Nantucket’s glorious Rainbow Fleet has brightened summer skies for almost a century.

Nantucket’s Rainbow Fleet

The Rainbow Fleet lives up to its vibrant namesake while rounding the Brant Point Light. Photo by Terry Pommett

Nantucket Island, the former whaling capital of the world, possesses a unique, yet tiny, maritime symbol that characterizes its connection to the sea and history. It is the image of a colorful parade of toy like boats sailing around a perfectly scaled lighthouse. It is known as the Rainbow Fleet, immortalized on a hand-colored postcard 80 years ago.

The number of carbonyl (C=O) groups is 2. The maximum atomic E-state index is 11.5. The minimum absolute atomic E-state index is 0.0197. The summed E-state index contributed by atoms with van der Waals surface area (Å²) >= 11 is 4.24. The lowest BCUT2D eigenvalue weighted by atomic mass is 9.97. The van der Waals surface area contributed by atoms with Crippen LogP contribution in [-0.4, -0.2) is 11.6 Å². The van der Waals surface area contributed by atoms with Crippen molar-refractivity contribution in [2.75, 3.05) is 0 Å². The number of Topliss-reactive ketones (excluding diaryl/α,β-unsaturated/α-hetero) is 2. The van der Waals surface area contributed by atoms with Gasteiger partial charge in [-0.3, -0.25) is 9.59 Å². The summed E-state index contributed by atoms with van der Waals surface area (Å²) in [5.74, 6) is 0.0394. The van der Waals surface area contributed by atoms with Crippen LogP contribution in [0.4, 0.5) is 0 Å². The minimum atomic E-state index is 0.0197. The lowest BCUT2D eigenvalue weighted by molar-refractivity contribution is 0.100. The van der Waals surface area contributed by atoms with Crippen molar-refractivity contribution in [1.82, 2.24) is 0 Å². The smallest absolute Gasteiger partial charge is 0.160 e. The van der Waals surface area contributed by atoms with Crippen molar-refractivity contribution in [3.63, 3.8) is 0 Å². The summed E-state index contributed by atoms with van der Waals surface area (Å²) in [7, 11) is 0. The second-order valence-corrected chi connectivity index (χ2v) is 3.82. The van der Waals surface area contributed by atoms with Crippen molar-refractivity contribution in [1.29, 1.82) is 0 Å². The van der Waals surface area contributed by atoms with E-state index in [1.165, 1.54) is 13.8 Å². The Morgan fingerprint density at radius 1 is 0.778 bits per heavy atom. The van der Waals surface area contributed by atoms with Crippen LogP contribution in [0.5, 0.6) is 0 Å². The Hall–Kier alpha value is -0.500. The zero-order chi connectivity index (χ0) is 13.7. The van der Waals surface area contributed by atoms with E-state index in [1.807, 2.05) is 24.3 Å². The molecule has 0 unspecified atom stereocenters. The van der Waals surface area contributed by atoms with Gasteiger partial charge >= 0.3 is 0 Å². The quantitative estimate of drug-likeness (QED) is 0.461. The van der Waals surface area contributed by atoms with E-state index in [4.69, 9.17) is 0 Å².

What makes the picture so memorable are the colors of the sails. Each of the 12-foot, gaff-rigged, shallow draft Beetle Cats sports a beautiful unique color. Taken together, the group is known as the Rainbow Fleet. The tradition of their sailing bow to stern, all in a line, dates back to 1930 when August Strong, a well known playwright, screen writer, and step grandson of Robert Louis Stevenson, was thinking of ways to promote the Nantucket Yacht Club and the island as a tourist destination.

Strong enlisted the aid of H. Marshall Gardiner, a local photographer, to create a photo of the fleet rounding Brant Point Light, the country’s second oldest lighthouse. The boats’ perfectly spaced parade was no accident or lucky shot. Since there was no wind and a large reflex camera on a tripod to consider, extraordinary steps had to be taken.